Agent1DB(al,dest,cost,date)→Quote(Agent1,al,NYC,dest,cost,date).

Agent1DB(al,dest,cost,date)→(cost≦$1000).

Agent0 is an agent that sells tickets only on United Airlines. Agent1 specializes in cheap deals out of New York City. Note that the third rule specifies a constraint on the information in Agent1DB, and is allowed in SL0. We also have three sites containing directory information:

212Residential(name,telNo)→Dir(name,212,telNo).

212Residential(name,telNo)→Residential(name).

212Business(name,telNo)→Dir(name,212,telNo).

212Business(name,telNo)→Business(name).

800Dir(name,telNo)→Dir(name,800,telNo).

The site 212Residential (212Business) contains the residential (business) customers in the 212 area code. The site 800Dir contains all the toll-free numbers.

Answering a specific query first requires that knowledge base system 109 determine which sources 123 contain information that can be used to answer the query. Having found the set of relevant sources 123, the next problem is to devise an optimal information access description. After access plan generation and execution component 119 has generated an access plan from the access description and executed the access plan to retrieve the information, knowledge representation system 109 uses the information to compute extensions to knowledge base relations and then uses the knowledge base as extended to compute the answer to the query. The challenge in this procedure is to determine the minimal portions of the site relations that are relevant to answering the query. Clearly, for some site relations the minimal portion can be empty, indicating that the site relation does not contain any relevant information.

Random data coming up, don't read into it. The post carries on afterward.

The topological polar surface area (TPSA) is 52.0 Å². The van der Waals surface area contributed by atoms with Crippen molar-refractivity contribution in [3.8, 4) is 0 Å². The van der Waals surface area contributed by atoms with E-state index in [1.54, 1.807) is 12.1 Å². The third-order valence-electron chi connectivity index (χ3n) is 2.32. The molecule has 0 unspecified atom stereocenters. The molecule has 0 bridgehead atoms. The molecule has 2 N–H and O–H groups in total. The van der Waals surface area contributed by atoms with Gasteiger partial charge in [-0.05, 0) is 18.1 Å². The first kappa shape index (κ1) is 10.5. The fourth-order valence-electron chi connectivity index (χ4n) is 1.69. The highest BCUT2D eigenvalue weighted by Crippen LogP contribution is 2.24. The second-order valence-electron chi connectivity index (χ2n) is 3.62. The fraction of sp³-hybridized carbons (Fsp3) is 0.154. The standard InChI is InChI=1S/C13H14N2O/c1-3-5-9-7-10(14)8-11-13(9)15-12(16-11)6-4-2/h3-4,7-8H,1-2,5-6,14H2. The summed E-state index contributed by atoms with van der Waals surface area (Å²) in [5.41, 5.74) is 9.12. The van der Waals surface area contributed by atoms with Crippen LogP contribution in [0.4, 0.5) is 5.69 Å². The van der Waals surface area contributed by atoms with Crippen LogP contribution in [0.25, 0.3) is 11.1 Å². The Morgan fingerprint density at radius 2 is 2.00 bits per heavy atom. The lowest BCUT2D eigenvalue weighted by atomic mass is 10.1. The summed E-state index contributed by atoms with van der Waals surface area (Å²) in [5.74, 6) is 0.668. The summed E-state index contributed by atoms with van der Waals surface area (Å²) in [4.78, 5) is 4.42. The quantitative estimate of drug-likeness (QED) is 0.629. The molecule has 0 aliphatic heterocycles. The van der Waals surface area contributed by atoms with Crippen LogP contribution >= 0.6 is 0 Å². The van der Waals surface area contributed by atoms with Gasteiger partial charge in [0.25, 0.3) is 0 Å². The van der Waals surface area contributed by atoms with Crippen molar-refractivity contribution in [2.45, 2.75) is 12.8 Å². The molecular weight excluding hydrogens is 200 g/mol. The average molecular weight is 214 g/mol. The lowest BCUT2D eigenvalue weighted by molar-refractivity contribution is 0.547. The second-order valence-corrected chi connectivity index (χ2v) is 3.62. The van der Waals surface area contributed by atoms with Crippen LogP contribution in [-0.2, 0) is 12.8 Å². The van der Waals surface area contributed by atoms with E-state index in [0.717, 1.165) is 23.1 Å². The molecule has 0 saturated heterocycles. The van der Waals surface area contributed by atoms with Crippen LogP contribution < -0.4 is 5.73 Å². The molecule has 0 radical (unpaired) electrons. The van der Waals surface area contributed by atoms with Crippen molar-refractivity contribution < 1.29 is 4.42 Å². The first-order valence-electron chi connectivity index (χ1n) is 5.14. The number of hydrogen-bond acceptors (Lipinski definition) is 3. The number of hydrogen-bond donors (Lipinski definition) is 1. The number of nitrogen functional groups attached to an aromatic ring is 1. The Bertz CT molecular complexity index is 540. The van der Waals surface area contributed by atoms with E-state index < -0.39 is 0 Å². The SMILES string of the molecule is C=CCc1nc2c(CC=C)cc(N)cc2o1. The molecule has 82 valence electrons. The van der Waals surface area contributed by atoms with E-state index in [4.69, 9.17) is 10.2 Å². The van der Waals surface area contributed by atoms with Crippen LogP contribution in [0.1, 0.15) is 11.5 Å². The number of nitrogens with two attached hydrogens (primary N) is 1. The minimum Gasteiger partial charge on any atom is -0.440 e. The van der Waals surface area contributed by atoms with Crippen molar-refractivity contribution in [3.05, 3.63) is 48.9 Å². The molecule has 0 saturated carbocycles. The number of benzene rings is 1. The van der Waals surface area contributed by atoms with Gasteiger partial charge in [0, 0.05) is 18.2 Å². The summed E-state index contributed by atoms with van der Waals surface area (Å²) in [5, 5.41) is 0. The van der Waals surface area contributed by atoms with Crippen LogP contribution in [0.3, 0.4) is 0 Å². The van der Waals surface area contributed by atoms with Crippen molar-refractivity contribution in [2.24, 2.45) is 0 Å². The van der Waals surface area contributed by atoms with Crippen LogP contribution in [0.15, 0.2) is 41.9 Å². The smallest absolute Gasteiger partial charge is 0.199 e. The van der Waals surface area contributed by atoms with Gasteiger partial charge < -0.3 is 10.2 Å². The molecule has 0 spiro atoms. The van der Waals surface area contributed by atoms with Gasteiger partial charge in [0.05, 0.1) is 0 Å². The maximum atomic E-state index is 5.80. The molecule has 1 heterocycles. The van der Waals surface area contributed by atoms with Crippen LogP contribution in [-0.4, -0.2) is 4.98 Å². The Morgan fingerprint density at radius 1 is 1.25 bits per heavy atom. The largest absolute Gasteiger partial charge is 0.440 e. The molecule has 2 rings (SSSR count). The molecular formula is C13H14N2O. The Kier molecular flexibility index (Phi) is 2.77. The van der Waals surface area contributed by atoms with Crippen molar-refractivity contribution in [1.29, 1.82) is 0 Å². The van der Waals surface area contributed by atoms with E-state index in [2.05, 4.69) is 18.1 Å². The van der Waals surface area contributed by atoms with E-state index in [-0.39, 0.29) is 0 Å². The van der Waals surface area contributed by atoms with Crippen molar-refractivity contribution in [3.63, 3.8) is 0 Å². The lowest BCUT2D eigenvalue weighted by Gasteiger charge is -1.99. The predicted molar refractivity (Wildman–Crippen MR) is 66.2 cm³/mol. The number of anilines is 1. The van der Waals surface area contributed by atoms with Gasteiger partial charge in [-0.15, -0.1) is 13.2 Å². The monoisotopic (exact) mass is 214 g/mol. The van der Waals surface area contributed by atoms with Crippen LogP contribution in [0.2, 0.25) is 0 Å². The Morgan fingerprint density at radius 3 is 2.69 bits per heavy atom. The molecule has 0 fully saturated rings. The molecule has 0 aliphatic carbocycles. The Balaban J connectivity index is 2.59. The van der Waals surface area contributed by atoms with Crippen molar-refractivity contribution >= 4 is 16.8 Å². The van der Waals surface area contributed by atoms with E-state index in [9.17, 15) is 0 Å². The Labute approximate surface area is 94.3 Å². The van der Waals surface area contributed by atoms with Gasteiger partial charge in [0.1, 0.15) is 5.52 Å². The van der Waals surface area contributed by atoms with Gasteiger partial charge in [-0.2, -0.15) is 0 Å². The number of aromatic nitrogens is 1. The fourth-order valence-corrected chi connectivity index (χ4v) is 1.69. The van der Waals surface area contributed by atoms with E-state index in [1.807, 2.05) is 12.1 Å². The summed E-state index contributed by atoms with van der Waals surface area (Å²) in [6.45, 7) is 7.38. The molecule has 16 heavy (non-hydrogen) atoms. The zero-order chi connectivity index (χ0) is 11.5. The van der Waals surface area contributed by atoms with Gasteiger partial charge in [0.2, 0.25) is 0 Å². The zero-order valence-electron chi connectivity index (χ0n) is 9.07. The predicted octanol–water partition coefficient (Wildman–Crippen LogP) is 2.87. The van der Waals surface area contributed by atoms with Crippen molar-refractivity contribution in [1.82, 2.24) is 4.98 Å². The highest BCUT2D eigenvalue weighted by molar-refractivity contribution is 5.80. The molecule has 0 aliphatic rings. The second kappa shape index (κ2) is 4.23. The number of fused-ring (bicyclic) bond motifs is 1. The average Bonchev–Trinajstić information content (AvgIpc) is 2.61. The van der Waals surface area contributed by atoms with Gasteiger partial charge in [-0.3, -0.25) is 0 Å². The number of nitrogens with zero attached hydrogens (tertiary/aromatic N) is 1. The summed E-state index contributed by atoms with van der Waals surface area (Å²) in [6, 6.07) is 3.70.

In our example, since we are looking for a flight on AirFrance, Agent0 will be deemed irrelevant, and therefore, Agent0DB will be ignored. Similarly, the 800 directory listing database will not be queried. Moreover, since the first argument of Quote must be an instance of the concept TravelAgent, and since TravelAgent is subsumed by Business, which is disjoint from Residential, only the 212 business directory listing Will be considered for the query.

It should be realized that the problem of finding relevant sites is a crucial problem for system 101. Economical solutions to the problem are important not only for answering queries, but also for other operations. Examples include

Processing updates on the knowledge base requires updating relevant site relations and hence, determining the relevant sites.

Efficiently monitoring queries over time requires determining precisely which external site relations should be monitored.

Maintaining consistency among site relations again requires that we determine which sites contain information relevant to a given consistency condition.